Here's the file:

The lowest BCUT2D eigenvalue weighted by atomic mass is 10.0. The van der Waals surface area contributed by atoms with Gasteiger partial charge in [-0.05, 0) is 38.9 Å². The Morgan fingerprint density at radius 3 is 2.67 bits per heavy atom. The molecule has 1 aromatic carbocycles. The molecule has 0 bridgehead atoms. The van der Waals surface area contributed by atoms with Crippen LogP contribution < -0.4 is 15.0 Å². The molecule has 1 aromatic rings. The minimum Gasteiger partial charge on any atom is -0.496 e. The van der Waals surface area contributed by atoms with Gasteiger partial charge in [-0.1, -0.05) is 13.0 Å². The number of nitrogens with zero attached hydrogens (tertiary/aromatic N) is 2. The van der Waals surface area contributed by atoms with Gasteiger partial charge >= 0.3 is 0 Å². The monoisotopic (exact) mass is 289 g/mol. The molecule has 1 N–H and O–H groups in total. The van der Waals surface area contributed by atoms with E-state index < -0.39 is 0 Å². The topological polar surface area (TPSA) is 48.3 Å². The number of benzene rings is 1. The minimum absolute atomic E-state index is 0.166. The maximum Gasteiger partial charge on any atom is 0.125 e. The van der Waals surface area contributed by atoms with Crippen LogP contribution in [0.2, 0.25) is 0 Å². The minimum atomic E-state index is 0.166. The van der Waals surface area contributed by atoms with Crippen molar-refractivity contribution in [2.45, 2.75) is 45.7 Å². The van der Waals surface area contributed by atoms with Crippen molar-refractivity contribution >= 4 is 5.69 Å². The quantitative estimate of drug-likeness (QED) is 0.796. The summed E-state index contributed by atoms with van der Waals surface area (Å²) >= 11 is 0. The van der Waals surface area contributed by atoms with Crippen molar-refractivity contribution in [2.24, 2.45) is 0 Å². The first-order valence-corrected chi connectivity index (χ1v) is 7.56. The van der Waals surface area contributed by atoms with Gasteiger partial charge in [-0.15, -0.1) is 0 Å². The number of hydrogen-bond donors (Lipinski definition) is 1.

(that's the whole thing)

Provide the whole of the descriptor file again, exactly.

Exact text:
The lowest BCUT2D eigenvalue weighted by atomic mass is 10.0. The van der Waals surface area contributed by atoms with Gasteiger partial charge in [-0.05, 0) is 38.9 Å². The Morgan fingerprint density at radius 3 is 2.67 bits per heavy atom. The molecule has 1 aromatic carbocycles. The molecule has 0 bridgehead atoms. The van der Waals surface area contributed by atoms with Crippen LogP contribution < -0.4 is 15.0 Å². The molecule has 1 aromatic rings. The minimum Gasteiger partial charge on any atom is -0.496 e. The van der Waals surface area contributed by atoms with Gasteiger partial charge in [-0.1, -0.05) is 13.0 Å². The number of nitrogens with zero attached hydrogens (tertiary/aromatic N) is 2. The van der Waals surface area contributed by atoms with Gasteiger partial charge >= 0.3 is 0 Å². The monoisotopic (exact) mass is 289 g/mol. The molecule has 1 N–H and O–H groups in total. The van der Waals surface area contributed by atoms with E-state index < -0.39 is 0 Å². The topological polar surface area (TPSA) is 48.3 Å². The number of benzene rings is 1. The minimum absolute atomic E-state index is 0.166. The maximum Gasteiger partial charge on any atom is 0.125 e. The van der Waals surface area contributed by atoms with Crippen LogP contribution in [0.2, 0.25) is 0 Å². The minimum atomic E-state index is 0.166. The van der Waals surface area contributed by atoms with Crippen molar-refractivity contribution in [2.45, 2.75) is 45.7 Å². The van der Waals surface area contributed by atoms with Crippen molar-refractivity contribution >= 4 is 5.69 Å². The quantitative estimate of drug-likeness (QED) is 0.796. The summed E-state index contributed by atoms with van der Waals surface area (Å²) >= 11 is 0. The van der Waals surface area contributed by atoms with Crippen molar-refractivity contribution in [2.24, 2.45) is 0 Å². The first-order valence-corrected chi connectivity index (χ1v) is 7.56. The van der Waals surface area contributed by atoms with Gasteiger partial charge in [-0.15, -0.1) is 0 Å². The number of hydrogen-bond donors (Lipinski definition) is 1.